... the time of Pocahontas to this day some of the best families have married among Cherokees, Chickasaws, and Choctaws, and are proud of the infusion of aboriginal blood. Among the "Five Civilized Tribes" of Oklahoma the Indian blood is distinguishable only in a minority of those ...
— The Indian Today - The Past and Future of the First American • Charles A. Eastman

... Coffeyville, which was situated almost directly upon the border of the Nations. They engaged in farming, and indeed two of the family were respectable farmers near Coffeyville within the last three or four years. The mother of the family still lives near Oklahoma City, where she secured a good claim at the time of the opening of the Oklahoma lands to white settlement. The father, Lewis Dalton, was a Kentucky man and served in the Mexican war. He later moved to Jackson county, Missouri, ...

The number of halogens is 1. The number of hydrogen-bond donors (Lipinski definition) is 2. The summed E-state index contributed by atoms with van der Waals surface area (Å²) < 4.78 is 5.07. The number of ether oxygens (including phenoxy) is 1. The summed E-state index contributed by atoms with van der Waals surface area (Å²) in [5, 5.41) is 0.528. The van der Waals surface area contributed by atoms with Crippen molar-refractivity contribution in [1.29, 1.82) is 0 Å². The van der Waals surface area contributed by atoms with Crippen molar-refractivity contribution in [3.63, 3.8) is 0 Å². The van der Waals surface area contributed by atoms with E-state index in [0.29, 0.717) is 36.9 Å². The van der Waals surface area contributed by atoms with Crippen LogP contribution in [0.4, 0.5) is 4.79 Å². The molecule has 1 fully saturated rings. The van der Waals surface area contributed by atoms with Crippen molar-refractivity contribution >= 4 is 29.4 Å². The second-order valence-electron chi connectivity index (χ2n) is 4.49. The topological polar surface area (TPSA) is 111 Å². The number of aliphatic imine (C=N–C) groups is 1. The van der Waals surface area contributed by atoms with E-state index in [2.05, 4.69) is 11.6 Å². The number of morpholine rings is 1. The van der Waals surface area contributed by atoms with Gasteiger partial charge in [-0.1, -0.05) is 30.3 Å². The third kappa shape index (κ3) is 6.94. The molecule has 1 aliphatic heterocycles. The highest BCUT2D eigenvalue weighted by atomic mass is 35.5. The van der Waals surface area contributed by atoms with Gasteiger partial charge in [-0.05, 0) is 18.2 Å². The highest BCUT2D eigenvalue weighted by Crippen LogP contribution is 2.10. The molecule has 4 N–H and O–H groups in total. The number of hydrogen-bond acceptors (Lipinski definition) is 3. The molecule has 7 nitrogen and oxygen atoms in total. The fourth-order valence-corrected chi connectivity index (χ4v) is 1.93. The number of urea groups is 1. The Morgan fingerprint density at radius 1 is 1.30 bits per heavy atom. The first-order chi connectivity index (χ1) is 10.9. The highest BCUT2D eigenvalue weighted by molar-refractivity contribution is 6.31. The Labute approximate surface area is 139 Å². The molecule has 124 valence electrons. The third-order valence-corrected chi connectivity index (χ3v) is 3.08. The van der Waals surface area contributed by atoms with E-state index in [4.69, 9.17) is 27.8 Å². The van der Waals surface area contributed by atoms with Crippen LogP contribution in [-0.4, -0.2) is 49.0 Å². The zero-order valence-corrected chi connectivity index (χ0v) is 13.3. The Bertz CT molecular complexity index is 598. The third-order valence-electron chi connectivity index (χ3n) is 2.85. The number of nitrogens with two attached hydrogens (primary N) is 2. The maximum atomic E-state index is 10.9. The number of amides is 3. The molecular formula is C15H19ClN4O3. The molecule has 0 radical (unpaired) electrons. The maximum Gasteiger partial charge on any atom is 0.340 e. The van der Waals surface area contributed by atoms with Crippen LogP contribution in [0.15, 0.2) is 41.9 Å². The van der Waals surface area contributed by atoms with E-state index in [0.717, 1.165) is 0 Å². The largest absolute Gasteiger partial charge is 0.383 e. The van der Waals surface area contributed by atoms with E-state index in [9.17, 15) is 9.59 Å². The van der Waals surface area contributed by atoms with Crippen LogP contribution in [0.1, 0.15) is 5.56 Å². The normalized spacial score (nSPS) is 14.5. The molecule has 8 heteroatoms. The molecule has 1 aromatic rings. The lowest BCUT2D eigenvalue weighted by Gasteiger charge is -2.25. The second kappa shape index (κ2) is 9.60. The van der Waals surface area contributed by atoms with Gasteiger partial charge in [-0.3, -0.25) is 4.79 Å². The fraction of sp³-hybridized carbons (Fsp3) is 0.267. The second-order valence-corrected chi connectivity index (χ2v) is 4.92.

— The Story of the Outlaw - A Study of the Western Desperado • Emerson Hough

... Illinois, Indiana, Iowa, Kansas, Kentucky, Louisiana, Maine, Maryland, Massachusetts, Michigan, Minnesota, Mississippi, Missouri, Montana, Nebraska, Nevada, New Hampshire, New Jersey, New Mexico, New York, North Carolina, North Dakota, Ohio, Oklahoma, Oregon, Pennsylvania, Rhode Island, South Carolina, South Dakota, Tennessee, Texas, Utah, Vermont, Virginia, Washington, West ...
— The 2002 CIA World Factbook • US Government

... the South American republics. It is just a little larger than the state of Oklahoma. It is a little wedge between Brazil and Argentina and is, all in all, the most advanced country in South America. At the time of the visit of the writer it was the only country in South America ...
— Birdseye Views of Far Lands • James T. Nichols